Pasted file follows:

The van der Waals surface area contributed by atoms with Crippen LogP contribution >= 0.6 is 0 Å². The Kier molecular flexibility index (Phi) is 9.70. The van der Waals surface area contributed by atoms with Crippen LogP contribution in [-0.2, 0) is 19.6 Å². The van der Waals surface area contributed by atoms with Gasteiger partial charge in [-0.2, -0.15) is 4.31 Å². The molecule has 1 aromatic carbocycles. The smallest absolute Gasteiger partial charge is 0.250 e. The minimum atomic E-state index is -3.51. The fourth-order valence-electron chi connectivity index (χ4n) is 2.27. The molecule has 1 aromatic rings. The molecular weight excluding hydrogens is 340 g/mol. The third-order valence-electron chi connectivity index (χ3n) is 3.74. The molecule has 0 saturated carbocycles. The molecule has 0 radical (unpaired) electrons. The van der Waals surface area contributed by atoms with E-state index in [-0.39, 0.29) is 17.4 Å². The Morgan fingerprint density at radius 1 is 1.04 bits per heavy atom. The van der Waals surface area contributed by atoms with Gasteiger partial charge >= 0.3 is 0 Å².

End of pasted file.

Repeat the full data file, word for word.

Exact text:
The van der Waals surface area contributed by atoms with Crippen LogP contribution >= 0.6 is 0 Å². The Kier molecular flexibility index (Phi) is 9.70. The van der Waals surface area contributed by atoms with Crippen LogP contribution in [-0.2, 0) is 19.6 Å². The van der Waals surface area contributed by atoms with Gasteiger partial charge in [-0.2, -0.15) is 4.31 Å². The molecule has 1 aromatic carbocycles. The smallest absolute Gasteiger partial charge is 0.250 e. The minimum atomic E-state index is -3.51. The fourth-order valence-electron chi connectivity index (χ4n) is 2.27. The molecule has 1 aromatic rings. The molecular weight excluding hydrogens is 340 g/mol. The third-order valence-electron chi connectivity index (χ3n) is 3.74. The molecule has 0 saturated carbocycles. The molecule has 0 radical (unpaired) electrons. The van der Waals surface area contributed by atoms with E-state index in [-0.39, 0.29) is 17.4 Å². The Morgan fingerprint density at radius 1 is 1.04 bits per heavy atom. The van der Waals surface area contributed by atoms with Gasteiger partial charge >= 0.3 is 0 Å².